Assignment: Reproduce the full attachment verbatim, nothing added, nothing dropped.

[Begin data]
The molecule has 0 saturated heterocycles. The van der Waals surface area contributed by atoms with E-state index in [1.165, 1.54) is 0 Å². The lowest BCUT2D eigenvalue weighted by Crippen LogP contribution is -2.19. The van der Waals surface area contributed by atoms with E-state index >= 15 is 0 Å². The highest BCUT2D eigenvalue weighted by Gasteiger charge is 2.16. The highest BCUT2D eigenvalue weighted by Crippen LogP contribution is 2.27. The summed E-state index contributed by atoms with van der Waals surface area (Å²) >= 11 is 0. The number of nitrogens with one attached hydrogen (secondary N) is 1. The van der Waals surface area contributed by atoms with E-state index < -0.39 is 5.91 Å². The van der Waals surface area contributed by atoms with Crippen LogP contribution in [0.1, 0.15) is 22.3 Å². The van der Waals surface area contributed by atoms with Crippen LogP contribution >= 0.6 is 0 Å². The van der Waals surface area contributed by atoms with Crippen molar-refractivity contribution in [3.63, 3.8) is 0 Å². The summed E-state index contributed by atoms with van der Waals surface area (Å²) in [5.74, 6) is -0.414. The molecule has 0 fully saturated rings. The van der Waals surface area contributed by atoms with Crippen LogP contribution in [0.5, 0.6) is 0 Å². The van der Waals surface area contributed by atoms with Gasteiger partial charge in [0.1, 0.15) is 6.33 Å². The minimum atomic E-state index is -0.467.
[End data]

The molecule has 0 saturated heterocycles. The van der Waals surface area contributed by atoms with E-state index in [1.165, 1.54) is 0 Å². The lowest BCUT2D eigenvalue weighted by Crippen LogP contribution is -2.19. The van der Waals surface area contributed by atoms with E-state index >= 15 is 0 Å². The highest BCUT2D eigenvalue weighted by Gasteiger charge is 2.16. The highest BCUT2D eigenvalue weighted by Crippen LogP contribution is 2.27. The summed E-state index contributed by atoms with van der Waals surface area (Å²) >= 11 is 0. The number of nitrogens with one attached hydrogen (secondary N) is 1. The van der Waals surface area contributed by atoms with E-state index < -0.39 is 5.91 Å². The van der Waals surface area contributed by atoms with Crippen LogP contribution in [0.1, 0.15) is 22.3 Å². The van der Waals surface area contributed by atoms with Crippen LogP contribution >= 0.6 is 0 Å². The van der Waals surface area contributed by atoms with Crippen molar-refractivity contribution in [3.63, 3.8) is 0 Å². The summed E-state index contributed by atoms with van der Waals surface area (Å²) in [5.74, 6) is -0.414. The molecule has 0 fully saturated rings. The van der Waals surface area contributed by atoms with Crippen LogP contribution in [0.5, 0.6) is 0 Å². The van der Waals surface area contributed by atoms with Gasteiger partial charge in [0.1, 0.15) is 6.33 Å². The minimum atomic E-state index is -0.467.